Self-Efficacy or Self-Esteem?
A child’s self-efficacy or confidence in one’s ability to impact the world is directly related to academic and personal success. In her clinical practice treating adolescents, Madeline Levine, Ph.D., psychologist and best-selling author found that “While often personable and academically successful, they aren’t particularly creative or interesting.” She goes on to explain the reason that so many of her teenage patients feel empty is because they lack the secure, reliable, welcoming internal structure that she refers to as ‘the self’. The boredom, the vagueness, unhappiness, and reliance on others, all point to kids who run into difficulty with the very foundation of psychological development.
Dr. Levine offers this distinction: Self-efficacy is the belief that we can successfully impact our world. Unlike self-esteem, which is concerned with judgments of self-worth, self-efficacy is concerned with judgments of personal capability. While self-efficacy often overlaps with self-esteem, it is not the same thing. And unlike self-esteem, which has very little relation to academic, personal or interpersonal success, self-efficacy has a strong correlation with positive outcomes for children. When children are high in self-efficacy they find it easy to act on their own behalf this ability to act appropriately is one’s best interest is termed: agency. Self-efficacy refers to beliefs; agency refers to actions; but they both refer to a sense of personal control. Clearly, efficacy and agency are interrelated; the more we believe that we are able to exert control effectively in the world, the more likely we are to act effectively. High levels of agency are found in proactive people, ‘go-getters’ who ‘know how to get things done.’ While the term self-efficacy may not be as familiar as self-esteem, it is far more likely to contribute to healthy emotional development.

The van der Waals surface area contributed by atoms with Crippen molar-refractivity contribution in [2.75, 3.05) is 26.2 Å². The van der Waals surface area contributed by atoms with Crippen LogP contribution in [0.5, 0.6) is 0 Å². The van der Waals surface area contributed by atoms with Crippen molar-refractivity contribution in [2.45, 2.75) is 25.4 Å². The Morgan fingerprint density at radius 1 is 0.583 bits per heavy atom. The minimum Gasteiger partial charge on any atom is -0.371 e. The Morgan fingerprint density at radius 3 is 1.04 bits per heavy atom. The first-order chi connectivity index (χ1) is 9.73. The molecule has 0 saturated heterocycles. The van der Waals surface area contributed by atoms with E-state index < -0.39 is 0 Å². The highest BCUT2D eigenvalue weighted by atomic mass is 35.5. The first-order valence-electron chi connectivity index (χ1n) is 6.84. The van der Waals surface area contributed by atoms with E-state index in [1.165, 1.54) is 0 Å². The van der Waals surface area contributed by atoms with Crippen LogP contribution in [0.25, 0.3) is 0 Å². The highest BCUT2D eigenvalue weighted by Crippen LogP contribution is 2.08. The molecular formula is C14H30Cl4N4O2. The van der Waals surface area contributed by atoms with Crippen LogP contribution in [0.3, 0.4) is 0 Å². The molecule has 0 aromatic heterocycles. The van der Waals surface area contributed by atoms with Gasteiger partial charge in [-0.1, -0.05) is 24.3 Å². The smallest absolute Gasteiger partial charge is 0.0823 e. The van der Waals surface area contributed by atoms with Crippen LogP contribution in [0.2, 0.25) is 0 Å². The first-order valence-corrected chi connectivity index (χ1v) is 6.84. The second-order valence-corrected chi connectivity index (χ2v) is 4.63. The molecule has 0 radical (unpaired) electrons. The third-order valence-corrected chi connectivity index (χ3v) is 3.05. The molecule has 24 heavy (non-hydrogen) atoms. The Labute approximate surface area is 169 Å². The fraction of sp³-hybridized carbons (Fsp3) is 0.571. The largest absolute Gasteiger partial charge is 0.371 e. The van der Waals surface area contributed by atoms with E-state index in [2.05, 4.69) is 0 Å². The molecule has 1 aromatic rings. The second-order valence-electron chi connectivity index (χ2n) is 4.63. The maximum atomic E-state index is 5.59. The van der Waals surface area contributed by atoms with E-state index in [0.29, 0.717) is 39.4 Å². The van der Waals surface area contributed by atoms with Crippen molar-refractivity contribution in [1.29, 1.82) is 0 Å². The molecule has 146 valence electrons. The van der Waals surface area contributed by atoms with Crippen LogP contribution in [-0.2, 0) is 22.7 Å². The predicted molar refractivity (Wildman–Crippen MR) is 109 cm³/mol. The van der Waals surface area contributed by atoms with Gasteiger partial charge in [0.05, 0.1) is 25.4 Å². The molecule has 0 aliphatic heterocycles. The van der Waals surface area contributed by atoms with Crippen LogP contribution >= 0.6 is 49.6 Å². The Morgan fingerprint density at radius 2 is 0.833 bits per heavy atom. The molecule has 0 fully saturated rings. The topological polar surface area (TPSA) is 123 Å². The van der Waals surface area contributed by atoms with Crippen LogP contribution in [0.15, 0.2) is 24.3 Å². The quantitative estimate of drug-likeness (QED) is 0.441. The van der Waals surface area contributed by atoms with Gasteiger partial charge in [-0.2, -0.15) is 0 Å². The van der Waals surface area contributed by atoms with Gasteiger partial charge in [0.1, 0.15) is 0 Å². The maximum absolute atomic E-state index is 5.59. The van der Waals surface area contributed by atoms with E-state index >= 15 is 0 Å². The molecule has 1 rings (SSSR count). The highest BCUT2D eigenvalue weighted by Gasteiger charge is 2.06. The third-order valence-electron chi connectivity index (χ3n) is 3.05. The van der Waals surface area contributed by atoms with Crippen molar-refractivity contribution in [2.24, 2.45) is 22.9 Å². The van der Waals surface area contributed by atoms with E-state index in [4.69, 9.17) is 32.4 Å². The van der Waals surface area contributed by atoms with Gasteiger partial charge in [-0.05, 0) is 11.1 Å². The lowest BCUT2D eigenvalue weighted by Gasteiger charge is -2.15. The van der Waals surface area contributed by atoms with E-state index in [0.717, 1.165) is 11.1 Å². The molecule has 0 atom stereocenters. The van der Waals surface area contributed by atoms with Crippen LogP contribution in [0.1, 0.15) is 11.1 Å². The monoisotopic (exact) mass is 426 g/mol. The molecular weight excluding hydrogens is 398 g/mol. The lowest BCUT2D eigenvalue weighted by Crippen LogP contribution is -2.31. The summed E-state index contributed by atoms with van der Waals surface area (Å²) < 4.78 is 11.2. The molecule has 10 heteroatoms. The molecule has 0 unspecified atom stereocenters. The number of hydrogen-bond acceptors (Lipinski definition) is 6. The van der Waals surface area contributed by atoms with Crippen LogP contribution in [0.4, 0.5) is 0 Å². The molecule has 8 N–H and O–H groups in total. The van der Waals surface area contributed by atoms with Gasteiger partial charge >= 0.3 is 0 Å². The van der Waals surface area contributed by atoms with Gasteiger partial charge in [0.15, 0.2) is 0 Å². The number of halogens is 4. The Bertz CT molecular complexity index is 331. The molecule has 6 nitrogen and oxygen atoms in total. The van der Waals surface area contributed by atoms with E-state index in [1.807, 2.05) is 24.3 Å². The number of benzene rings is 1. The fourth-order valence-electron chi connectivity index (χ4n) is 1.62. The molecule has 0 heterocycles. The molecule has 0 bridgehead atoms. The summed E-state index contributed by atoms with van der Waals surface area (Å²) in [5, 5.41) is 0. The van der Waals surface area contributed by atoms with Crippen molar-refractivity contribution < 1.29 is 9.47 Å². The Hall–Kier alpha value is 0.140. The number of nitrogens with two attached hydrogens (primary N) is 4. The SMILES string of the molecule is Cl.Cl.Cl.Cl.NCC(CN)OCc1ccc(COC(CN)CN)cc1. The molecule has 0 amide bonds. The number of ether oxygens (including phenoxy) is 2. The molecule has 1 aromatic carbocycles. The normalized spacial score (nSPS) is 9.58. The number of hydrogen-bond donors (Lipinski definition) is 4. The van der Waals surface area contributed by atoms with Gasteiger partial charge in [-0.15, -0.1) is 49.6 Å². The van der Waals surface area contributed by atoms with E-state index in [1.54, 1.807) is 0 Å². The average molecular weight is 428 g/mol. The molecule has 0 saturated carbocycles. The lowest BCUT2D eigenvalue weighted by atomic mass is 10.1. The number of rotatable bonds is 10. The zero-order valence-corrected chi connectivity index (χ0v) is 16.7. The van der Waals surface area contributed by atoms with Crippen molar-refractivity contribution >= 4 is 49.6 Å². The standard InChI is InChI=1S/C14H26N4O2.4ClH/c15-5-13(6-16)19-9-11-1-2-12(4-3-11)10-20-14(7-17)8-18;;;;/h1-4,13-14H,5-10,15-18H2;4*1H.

Children with a healthy self are good architects of their internal ‘homes’, and exhibit the psychological building blocks of self-liking, self-acceptance, and self-management. It is this restorative psychological structure that children need to construct in order to be at ease internally as well as out in the world. Ms. Levine reports that “for many kids in my practice, the internal place of comfort and respite is dangerously underdeveloped.”
Caulbridge School intentionally supports a child’s internal life, developing their ability to engage with their ever changing world.